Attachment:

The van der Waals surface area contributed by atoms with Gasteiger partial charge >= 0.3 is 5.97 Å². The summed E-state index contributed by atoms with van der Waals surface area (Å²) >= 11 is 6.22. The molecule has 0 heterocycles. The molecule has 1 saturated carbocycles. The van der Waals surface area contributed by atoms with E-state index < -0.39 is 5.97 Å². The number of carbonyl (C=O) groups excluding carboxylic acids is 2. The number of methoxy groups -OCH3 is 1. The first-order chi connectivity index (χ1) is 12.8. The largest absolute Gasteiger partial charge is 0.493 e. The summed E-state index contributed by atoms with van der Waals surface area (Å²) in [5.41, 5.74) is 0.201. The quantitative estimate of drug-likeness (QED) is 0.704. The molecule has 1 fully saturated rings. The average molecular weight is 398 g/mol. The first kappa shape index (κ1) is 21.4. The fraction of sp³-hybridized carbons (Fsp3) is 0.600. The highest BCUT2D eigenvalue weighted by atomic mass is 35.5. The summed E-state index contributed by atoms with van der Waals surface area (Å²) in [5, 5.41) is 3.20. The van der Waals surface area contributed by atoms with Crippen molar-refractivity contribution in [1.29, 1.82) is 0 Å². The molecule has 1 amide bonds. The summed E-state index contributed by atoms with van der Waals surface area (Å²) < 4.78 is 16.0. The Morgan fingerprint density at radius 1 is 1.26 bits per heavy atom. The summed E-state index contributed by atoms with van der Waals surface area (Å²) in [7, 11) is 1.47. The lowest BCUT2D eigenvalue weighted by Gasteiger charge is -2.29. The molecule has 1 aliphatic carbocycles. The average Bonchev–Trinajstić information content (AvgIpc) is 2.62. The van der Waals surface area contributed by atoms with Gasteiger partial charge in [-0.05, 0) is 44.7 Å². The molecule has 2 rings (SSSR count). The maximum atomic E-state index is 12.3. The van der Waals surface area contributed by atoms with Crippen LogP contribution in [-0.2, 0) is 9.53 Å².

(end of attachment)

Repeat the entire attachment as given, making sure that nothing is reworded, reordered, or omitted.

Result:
The van der Waals surface area contributed by atoms with Gasteiger partial charge >= 0.3 is 5.97 Å². The summed E-state index contributed by atoms with van der Waals surface area (Å²) >= 11 is 6.22. The molecule has 0 heterocycles. The molecule has 1 saturated carbocycles. The van der Waals surface area contributed by atoms with E-state index < -0.39 is 5.97 Å². The number of carbonyl (C=O) groups excluding carboxylic acids is 2. The number of methoxy groups -OCH3 is 1. The first-order chi connectivity index (χ1) is 12.8. The largest absolute Gasteiger partial charge is 0.493 e. The summed E-state index contributed by atoms with van der Waals surface area (Å²) in [5.41, 5.74) is 0.201. The quantitative estimate of drug-likeness (QED) is 0.704. The molecule has 1 fully saturated rings. The average molecular weight is 398 g/mol. The first kappa shape index (κ1) is 21.4. The fraction of sp³-hybridized carbons (Fsp3) is 0.600. The highest BCUT2D eigenvalue weighted by atomic mass is 35.5. The summed E-state index contributed by atoms with van der Waals surface area (Å²) in [5, 5.41) is 3.20. The van der Waals surface area contributed by atoms with Crippen molar-refractivity contribution in [1.29, 1.82) is 0 Å². The molecule has 1 amide bonds. The summed E-state index contributed by atoms with van der Waals surface area (Å²) < 4.78 is 16.0. The Morgan fingerprint density at radius 1 is 1.26 bits per heavy atom. The summed E-state index contributed by atoms with van der Waals surface area (Å²) in [7, 11) is 1.47. The lowest BCUT2D eigenvalue weighted by Gasteiger charge is -2.29. The molecule has 1 aliphatic carbocycles. The average Bonchev–Trinajstić information content (AvgIpc) is 2.62. The van der Waals surface area contributed by atoms with Gasteiger partial charge in [-0.05, 0) is 44.7 Å². The molecule has 2 rings (SSSR count). The maximum atomic E-state index is 12.3. The van der Waals surface area contributed by atoms with Crippen LogP contribution in [-0.2, 0) is 9.53 Å².